Microfibers: The Biggest Little Problem You’ve Never Heard Of
We’ve all heard about the trash “islands” in the ocean like the infamous Great Pacific Garbage Patch. But what if we told you that there is a much bigger but also much, much smaller trash problem facing our oceans?
Queue Sam Athey and her fascinating campaign, The Microfiber Pollution Project. Their motto? “Microfiber pollution is the 'biggest little problem you've never heard of'.” SeaBlue Collective recently had the honor of sitting down (er, “zooming” down?) with Sam over a panel between SeaBlue vendors and EverBlue scientists.
While some of Sam’s research is pretty scary (those trash islands we’ve all heard about? They’re just the croutons atop the trash soup of microfibers filling our oceans), she also had some encouraging points to make. Here are the basics:
Microfibers Are Everywhere:
While microfibers are especially prevalent in seawater, Sam says a common misconception is that if you don’t live near the ocean, you can’t be part of the ocean pollution problem. The science says otherwise. Sure - maybe your land-locked litterbug cousin can’t physically throw her old panties into the ocean. Still, the microfibers those panties produce during each wear, wash and dry cycle can travel through hundreds of miles of watershed drainage (and even float long distances via air!)… and eventually make it into the ocean.
If you think sea turtles choking on plastic straws is compelling, wait until you see the poor zooplankton snacking on your cousin’s dirty panty microfibers. Oh - and then as those microfibers break down into nanoplastics (0.0001 mm bits, according to Sam) pretty soon that delicious wild Atlantic salmon you love is full of your cousin’s old underwear. Gross. (To save Sam her scientific dignity, this specific example is 100% from our imagination, and is in no way endorsed by her.)
Textiles Are Top Offenders
With every load of laundry, tens of thousands of microfibers sluff off of your clothes.
While polyester gets a bad rap thanks to the microplastics it sheds, Sam warns that ALL clothing sheds fibers. She warns that even your oh-so-conscious “natural” garments made from materials like cotton are often modified chemically, produced with additives, or covered with coatings. In fact, Sam recently published a study calling out blue jeans - a worldwide favorite - for their major role in introducing tiny, harmful fiber bits into our environment.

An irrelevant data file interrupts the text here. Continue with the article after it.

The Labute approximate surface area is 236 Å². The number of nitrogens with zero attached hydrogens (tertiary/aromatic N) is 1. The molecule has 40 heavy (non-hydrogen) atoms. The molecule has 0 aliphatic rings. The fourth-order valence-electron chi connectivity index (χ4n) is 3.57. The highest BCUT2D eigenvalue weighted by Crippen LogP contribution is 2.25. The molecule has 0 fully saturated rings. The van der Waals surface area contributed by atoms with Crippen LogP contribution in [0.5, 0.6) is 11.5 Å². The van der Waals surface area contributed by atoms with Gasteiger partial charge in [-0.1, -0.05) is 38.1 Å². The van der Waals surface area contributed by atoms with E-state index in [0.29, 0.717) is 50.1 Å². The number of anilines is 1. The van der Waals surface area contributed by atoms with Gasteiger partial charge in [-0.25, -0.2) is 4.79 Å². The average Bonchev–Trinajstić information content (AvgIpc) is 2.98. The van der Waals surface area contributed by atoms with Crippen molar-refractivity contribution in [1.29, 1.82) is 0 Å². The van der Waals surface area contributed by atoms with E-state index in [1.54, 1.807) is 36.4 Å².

Let’s pick on Europe for a second: A 2013 study estimated that Europe’s laundry habits (estimated at 35.6 billion loads/year) sent 12,709 tons of microfibers into rivers and the ocean in one year alone. Think about how light the lint in your dryer trap is… imagine how much volume you would need to make up over twelve tons of that stuff! (For perspective: the largest animal on the planet, the Blue Whale, is only 200 tons)
Now, before you consider joining a nudist colony or banning laundry in your household, first try our quick and easy solutions to tackling your personal microfiber footprint:
Ten Tips for Minimizing Microfibers:
2. Select the Cold Cycle
Not only does cold water incite less fiber shedding than warm water, but it also lowers your energy usage… and your bill!
3. Select the Short Wash
A). less time sloshing around = less microfibers sloughed off and B). less time doing laundry = less time wasted on laundry.
4. Use Less Water
A greater clothes-to-water ratio also means less sloshing around, and therefore less microfibers released. Be realistic, though. Remember overstuffing the coin-op machine in college? Yeah. No.
5. Go For Front Loading Machines
Studies show that the front-loading design does the best job trapping microfibers.
6. Get Yourself a Cora Ball
7. Install a Washing Machine Filter
Your dryer has a lint trap that helps divert microfiber release, so why not your washer? Studies show filters can trap nearly 90% of the microfibers released during washing.
9. Go Retro, Baby
The more wash cycles a garment goes through, the less it sheds over time. Hello up-cycling, thrifting, clothes-swapping and raiding your best friend’s closet!
Consider the big picture
Lastly, Zoom Out:
Rather than individual households, manufacturing (particularly the textile industry) contributes to the vast majority of microfiber pollution. As Sam explains, “Responsibility is often placed on consumers when it comes to microfibers. But it’s not just the washing and drying in the home. Textiles is one of the most polluting industries on the planet… fibers are also part of that contamination.” So, don’t beat yourself up about your Sunday laundry routine. Industry and government have a long way to go, and if you’re going to hold yourself accountable for your own contributions, then you definitely are justified in holding the big dogs accountable, too.
At SeaBlue, we’re all about buyer power and this is a perfect example. One of the most powerful impacts you can make as an individual is choose your clothing wisely. Vote with your wallet, as they say. Sam says textile design plays an important role in durability and resistance to fiber release over time, so choosing well-designed long-lasting garments is key. Many of the companies we work with are responding to this very consumer demand, so check out the fabrics they choose while you shop.
Last, don’t get so wrapped up in micro-land that you forget the big picture: Microfibers research may be her focus, but Sam also makes this great point:
“Don’t zero-in on microfibers - there’s a great big world out there of pesticides, water usage issues, human rights issues… even if your new jacket sheds some in the wash, maybe your conscious choice is in another area.”
Big thanks to Sam Athey for her expertise, solutions, and being our personal science hero. Find her blog here.
Also thanks to the following sites for providing microfiber research in context for this article. Listed in order of mention:
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